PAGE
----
As part of the ongoing "Flashback Friday" series, I am reposting content from this blog's archives. An article on this subject was originally posted in May 2014. It seems that, in general, the stories that get read the most are those that manage to get a number of people talking about a book, or those … Continue reading Flashback Friday: What Stories Should We Read?
People have been telling a form of fantasy stories for as long storytelling has existed. Even when the hearers or readers believed them, tales of the gods, of floods and warriors with superhuman powers still had strong fantastic elements. Yet not every fantasy has lasting power, where it gets passed down from one generation to the next. … Continue reading The Three Elements of a Memorable Fantasy Story
I watch "The Nutcracker Ballet" every year around Christmastime, usually via film, and over the years, I've easily seen a dozen different versions, so I thought it might be fun to share the top five versions of this classic story (and later this week, we'll discuss why this story has had such staying power as … Continue reading The Best Versions of “The Nutcracker Ballet”
I wanted to spend some time looking at Christian engagement in culture and the arts, and naturally, I turned to C. S. Lewis to see what he might have to say on the matter. In his article, "Christianity and Culture," he explores whether Christians ought to be involved in producing culture in the first place. In response … Continue reading C. S. Lewis in Defense of Culture and His Vocation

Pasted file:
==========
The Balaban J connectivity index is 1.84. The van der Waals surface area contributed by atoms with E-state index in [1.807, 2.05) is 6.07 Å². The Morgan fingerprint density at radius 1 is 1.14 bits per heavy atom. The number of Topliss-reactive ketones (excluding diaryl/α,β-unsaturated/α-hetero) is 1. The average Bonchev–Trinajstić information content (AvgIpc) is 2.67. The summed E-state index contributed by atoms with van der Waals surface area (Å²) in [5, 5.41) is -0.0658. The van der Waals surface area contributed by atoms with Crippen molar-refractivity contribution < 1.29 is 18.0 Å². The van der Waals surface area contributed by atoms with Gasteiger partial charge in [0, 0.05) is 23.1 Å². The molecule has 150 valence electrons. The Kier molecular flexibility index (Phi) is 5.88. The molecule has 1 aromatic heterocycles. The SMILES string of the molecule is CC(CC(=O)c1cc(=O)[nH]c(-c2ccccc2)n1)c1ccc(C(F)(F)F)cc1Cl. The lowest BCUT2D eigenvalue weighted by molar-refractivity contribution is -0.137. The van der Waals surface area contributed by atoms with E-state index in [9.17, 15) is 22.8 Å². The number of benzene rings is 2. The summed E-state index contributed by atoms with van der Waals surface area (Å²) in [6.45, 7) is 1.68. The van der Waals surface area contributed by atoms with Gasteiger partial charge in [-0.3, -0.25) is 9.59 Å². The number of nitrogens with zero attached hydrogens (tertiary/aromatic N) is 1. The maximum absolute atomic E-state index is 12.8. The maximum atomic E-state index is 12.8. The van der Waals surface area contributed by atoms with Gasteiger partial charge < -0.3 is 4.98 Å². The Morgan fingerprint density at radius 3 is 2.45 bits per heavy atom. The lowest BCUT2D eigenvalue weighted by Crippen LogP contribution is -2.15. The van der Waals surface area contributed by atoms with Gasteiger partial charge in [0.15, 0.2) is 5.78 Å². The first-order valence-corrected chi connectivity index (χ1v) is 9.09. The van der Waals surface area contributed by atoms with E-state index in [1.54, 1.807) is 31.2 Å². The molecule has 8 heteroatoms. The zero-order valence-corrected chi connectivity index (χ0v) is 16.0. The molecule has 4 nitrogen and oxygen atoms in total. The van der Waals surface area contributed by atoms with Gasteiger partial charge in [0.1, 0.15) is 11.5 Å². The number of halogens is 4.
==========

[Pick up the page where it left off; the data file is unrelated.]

Recently, I've been dealing with...well, we won't call it writer's block. I wasn't out of things to write, merely stumped on how to get from Point A to Point B without creating major plot holes. And it was very tempting to just skip the problematic bit and go ahead to the next chapter or section, … Continue reading Do You Write Chronologically?
I've been dealing with writing romance lately. Not the genre but the plot component, the seemingly inescapable phenomenon that crops up when writing fantasy, science-fiction, historical fiction, and just about any other genre, provided you have a few single characters floating around. And I've written about how authors can woefully get a romance wrong before, and … Continue reading The Art of Making a Good Match
I've been busy working on revising and rewriting the first few novels in my science-fiction/fantasy series, and while it's been going very well, I've been feeling a bit disconnected lately from you, my readers and fellow bloggers. So I propose a blogging potluck. Everyone brings a dish to share (in this case, a link of … Continue reading Calling all bloggers, within the sound of my voice…er, reach of my words?
As Patrick from patrick's thoughts reminded me in his comments on my initial post on writing as a Christian, Christian authors have a standard to uphold. We cannot approach novel writing just as non-Christian novelists do. 1 John 1:6 says, "If we say we have fellowship with Him while we walk in darkness, we lie and … Continue reading Should Christian Novels Should Be Different?
In writing, there is generally a push to be original, as there is with most art. To do something new, exciting, and fresh. To break out of the old molds and create a masterpiece. But I think most of us write a more "collective" version of fiction, where we share a theme, an archetype, a trope, or … Continue reading Archetypes and Variation Fiction
I recently discovered a whole new (to me, at least) kind of fiction, where you don't have to focus on the story. You don't have to figure out your main question and answer it. You don't even have to wrap up all the loose threads for it to be complete. This is the sensational novel. In … Continue reading Writing a Novel for the Senses